Live Theatre’s latest production 10 minutes to… Light the Fuse showcased five short plays from new playwrights, all of which were created after a single weekend of rehearsals.
Tim Jones’s Last of the Artisans launched us straight into action with two men stuck on a ledge looking down to the street below. Both characters were fleshed out and believable; only a few lines felt overstated and sacrificed characterisation in order to drive the plot forward. The play was part thriller, part comedy, with laughter from the audience temporarily alleviating the building tension only for the characters to reveal the hopelessness of their situation. The piece ended with a great cliff-hanger climax.
Next was John Johnson and the Liberal Luddite by Jamie Morren. A less dramatic, more thoughtful play which opens as a man wakes to find his mobile phone fused to his hand. This sparks an argument between the man and his girlfriend where a lot of built up resentment surfaces as they criticise each other’s character flaws. Through this medium Morren tackles the relationship between artists and non-artists and offers some freshness to the clichéd idea of incompatibility between the two. The actor and actress performed well and kept the argument reigned in, so it didn’t feel melodramatic.
Play three: A Moment in the Air by Tom Powell. Similar to John Johnson and the Liberal Luddite this was based around a number of characters reacting to a surreal situation in which a woman tripped and fell upwards, vanishing through the sky. This play was unique for it had a total of three scenes; opening with an interview and finishing with a couple discussing the event. The middle scene, a monologue from the girl who flew felt unnecessary and brought down the pace of the play; however the final scene somewhat recovered this, as the couple were interesting characters and spoke in a funny way, contrasting to the piece’s dark, mysterious ending.
Do Heroes Dream of Electric Tweets by Chris Wallace and Phil Hodgson followed. This was by far the most interesting interpretation of the theme “light the fuse”. Superhero sidekick “Fusion” wanted to increase her public presence through social media and so she visited a somewhat pushy marketing team. On paper this sounds strange and the production embraced this bizarreness: Fusion walked around in the most uncoordinated, colourful outfit of the night, while the marketing team fell at her feet one second only to show her Twitter-hate the next. Wallace and Hodgson tackled relevant issues today, such as gender inequality, data manipulation, and the brutality of internet trolling. These are grim topics but the play dealt with these in a hilarious, satirical way and so it was definitely my favourite play of the night.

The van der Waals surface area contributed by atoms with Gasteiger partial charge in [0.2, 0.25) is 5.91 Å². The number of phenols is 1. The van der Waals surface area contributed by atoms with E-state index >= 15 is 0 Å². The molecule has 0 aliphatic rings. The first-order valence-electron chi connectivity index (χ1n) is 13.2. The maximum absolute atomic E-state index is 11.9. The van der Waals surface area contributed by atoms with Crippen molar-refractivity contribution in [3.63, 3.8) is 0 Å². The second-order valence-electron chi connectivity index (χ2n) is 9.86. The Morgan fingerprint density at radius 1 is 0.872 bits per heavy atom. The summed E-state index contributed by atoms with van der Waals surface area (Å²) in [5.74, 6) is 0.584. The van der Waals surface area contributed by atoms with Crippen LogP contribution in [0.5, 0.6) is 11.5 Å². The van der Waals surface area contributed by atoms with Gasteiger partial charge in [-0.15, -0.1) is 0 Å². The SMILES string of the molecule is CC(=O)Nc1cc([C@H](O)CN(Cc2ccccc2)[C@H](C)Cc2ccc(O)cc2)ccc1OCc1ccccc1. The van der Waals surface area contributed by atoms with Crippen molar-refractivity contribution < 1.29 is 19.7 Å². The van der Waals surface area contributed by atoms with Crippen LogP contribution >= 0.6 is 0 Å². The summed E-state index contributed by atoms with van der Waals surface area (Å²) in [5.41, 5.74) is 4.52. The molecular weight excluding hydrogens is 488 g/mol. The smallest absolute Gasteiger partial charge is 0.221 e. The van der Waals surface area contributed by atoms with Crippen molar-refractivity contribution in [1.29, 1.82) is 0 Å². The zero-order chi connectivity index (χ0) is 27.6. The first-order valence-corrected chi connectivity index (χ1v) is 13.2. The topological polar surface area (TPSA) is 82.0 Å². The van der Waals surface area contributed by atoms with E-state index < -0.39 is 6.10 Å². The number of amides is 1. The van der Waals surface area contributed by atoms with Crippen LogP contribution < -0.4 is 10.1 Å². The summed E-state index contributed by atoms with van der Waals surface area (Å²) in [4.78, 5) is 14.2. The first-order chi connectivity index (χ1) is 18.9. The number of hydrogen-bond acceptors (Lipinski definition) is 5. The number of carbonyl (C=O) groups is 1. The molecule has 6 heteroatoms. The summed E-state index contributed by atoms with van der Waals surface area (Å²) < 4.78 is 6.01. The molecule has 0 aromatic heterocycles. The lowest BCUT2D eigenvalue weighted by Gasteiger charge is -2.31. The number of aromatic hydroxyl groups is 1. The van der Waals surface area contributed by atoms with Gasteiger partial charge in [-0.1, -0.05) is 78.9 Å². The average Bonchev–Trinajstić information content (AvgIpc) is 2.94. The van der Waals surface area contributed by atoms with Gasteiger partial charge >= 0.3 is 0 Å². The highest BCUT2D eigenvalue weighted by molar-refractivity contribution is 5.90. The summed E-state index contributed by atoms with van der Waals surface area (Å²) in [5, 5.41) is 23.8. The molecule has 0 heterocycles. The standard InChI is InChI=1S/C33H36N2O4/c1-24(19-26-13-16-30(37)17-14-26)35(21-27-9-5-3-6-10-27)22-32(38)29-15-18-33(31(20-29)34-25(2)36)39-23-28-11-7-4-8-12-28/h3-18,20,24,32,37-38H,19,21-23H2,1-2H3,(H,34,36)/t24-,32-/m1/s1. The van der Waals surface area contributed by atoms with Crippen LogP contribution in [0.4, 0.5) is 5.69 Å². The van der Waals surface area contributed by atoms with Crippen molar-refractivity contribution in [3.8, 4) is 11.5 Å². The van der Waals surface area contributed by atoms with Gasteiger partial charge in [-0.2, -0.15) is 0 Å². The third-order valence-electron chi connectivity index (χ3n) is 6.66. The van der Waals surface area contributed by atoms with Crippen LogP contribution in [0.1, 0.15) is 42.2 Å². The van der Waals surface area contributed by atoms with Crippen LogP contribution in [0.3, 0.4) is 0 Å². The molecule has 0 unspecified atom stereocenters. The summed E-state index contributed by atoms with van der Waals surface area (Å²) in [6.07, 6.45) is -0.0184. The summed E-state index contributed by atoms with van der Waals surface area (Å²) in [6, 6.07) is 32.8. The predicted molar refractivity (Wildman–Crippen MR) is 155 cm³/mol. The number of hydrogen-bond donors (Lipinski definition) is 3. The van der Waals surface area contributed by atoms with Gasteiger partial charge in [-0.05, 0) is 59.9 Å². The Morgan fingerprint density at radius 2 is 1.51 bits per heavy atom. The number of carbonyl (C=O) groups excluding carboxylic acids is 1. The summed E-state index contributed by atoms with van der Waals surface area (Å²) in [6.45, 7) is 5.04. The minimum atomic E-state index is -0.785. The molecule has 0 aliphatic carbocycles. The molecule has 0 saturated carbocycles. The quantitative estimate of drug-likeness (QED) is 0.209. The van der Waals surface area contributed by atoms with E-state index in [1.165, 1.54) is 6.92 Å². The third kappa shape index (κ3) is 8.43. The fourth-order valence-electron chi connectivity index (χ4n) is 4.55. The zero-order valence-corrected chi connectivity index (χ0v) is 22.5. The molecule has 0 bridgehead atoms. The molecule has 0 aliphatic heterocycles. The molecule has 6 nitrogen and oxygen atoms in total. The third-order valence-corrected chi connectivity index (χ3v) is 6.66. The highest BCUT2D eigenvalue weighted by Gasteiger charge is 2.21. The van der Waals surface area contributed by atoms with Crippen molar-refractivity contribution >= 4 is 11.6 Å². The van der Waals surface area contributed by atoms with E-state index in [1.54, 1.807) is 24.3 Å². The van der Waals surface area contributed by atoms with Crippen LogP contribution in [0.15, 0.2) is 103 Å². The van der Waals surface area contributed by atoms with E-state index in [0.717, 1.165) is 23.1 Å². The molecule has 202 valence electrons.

The final piece was the only one with an actual fuse: a firework. In What She Would have Wanted by Ian McLaughlin two friends talked and drank their way through the send-off of a deceased friend, whose ash was a firework. This piece was full of puns and jokes which had the audience sometimes laughing with and other times laughing at the characters who quickly drank their way into inebriation. This play really showed how sometimes less is more: the premise was simple, but the dialogue and delivery was created a thought provoking play which examined how people cope in different ways, and how alcohol is such a crutch within the society in which we live in.
I enjoyed the night and all 5 playwrights show huge potential, especially given what they achieved within the crazy time limit. Live Theatre’s 10 minutes to… evenings are invaluable to new writers, as it can be incredibly difficult, as a writer starting out, to get your work shown. The variation of the night makes it worth attending, and I will be going to the next 10 minutes to… whatever the theme is.
I’ll be back in a weeks’ time with a review of The Bogus Woman. In the meantime I hope the adrenaline from the production keeps the playwrights writing!
By Oisin Power